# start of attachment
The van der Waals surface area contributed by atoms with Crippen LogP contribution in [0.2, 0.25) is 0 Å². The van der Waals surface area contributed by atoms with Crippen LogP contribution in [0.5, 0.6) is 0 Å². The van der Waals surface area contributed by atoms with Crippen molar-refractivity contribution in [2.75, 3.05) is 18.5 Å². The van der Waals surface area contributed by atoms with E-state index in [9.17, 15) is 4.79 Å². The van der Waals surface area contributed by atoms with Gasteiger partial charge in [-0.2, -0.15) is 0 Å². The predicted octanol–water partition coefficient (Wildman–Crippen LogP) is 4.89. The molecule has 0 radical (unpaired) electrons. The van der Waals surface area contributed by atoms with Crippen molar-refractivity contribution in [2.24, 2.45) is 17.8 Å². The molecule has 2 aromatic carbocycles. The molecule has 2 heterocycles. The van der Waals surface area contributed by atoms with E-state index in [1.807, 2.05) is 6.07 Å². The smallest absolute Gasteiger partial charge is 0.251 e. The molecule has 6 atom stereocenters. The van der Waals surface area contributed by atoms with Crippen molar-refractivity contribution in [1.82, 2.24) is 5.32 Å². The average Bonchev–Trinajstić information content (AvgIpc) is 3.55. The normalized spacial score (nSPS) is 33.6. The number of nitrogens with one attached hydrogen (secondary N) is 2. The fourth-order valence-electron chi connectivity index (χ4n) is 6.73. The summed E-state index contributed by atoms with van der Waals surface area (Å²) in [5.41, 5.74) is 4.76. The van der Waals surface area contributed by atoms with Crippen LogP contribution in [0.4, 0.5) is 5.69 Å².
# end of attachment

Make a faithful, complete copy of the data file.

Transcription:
The van der Waals surface area contributed by atoms with Crippen LogP contribution in [0.2, 0.25) is 0 Å². The van der Waals surface area contributed by atoms with Crippen LogP contribution in [0.5, 0.6) is 0 Å². The van der Waals surface area contributed by atoms with Crippen molar-refractivity contribution in [2.75, 3.05) is 18.5 Å². The van der Waals surface area contributed by atoms with E-state index in [9.17, 15) is 4.79 Å². The van der Waals surface area contributed by atoms with Gasteiger partial charge in [-0.2, -0.15) is 0 Å². The predicted octanol–water partition coefficient (Wildman–Crippen LogP) is 4.89. The molecule has 0 radical (unpaired) electrons. The van der Waals surface area contributed by atoms with Crippen molar-refractivity contribution in [2.24, 2.45) is 17.8 Å². The molecule has 2 aromatic carbocycles. The molecule has 2 heterocycles. The van der Waals surface area contributed by atoms with E-state index in [1.807, 2.05) is 6.07 Å². The smallest absolute Gasteiger partial charge is 0.251 e. The molecule has 6 atom stereocenters. The van der Waals surface area contributed by atoms with Crippen molar-refractivity contribution in [1.82, 2.24) is 5.32 Å². The average Bonchev–Trinajstić information content (AvgIpc) is 3.55. The normalized spacial score (nSPS) is 33.6. The number of nitrogens with one attached hydrogen (secondary N) is 2. The fourth-order valence-electron chi connectivity index (χ4n) is 6.73. The summed E-state index contributed by atoms with van der Waals surface area (Å²) in [5.41, 5.74) is 4.76. The van der Waals surface area contributed by atoms with Crippen LogP contribution in [0.4, 0.5) is 5.69 Å².